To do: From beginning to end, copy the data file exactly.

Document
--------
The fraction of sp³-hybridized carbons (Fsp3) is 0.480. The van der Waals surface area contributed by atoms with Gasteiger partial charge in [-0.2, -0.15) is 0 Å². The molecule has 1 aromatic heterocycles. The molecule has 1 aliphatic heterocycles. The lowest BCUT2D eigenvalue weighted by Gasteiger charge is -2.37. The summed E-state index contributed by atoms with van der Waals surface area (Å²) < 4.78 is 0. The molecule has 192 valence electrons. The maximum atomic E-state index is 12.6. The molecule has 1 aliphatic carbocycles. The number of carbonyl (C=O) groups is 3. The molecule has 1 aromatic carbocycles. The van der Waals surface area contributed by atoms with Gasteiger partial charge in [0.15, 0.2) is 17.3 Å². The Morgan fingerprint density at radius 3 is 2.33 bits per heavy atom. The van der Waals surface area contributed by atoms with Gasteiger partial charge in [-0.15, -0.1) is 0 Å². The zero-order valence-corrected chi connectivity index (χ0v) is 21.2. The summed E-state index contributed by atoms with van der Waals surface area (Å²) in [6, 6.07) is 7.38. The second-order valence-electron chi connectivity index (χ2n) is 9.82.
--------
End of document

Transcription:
The fraction of sp³-hybridized carbons (Fsp3) is 0.480. The van der Waals surface area contributed by atoms with Gasteiger partial charge in [-0.2, -0.15) is 0 Å². The molecule has 1 aromatic heterocycles. The molecule has 1 aliphatic heterocycles. The lowest BCUT2D eigenvalue weighted by Gasteiger charge is -2.37. The summed E-state index contributed by atoms with van der Waals surface area (Å²) < 4.78 is 0. The molecule has 192 valence electrons. The maximum atomic E-state index is 12.6. The molecule has 1 aliphatic carbocycles. The number of carbonyl (C=O) groups is 3. The molecule has 1 aromatic carbocycles. The van der Waals surface area contributed by atoms with Gasteiger partial charge in [0.15, 0.2) is 17.3 Å². The Morgan fingerprint density at radius 3 is 2.33 bits per heavy atom. The van der Waals surface area contributed by atoms with Gasteiger partial charge in [-0.15, -0.1) is 0 Å². The zero-order valence-corrected chi connectivity index (χ0v) is 21.2. The summed E-state index contributed by atoms with van der Waals surface area (Å²) in [6, 6.07) is 7.38. The second-order valence-electron chi connectivity index (χ2n) is 9.82.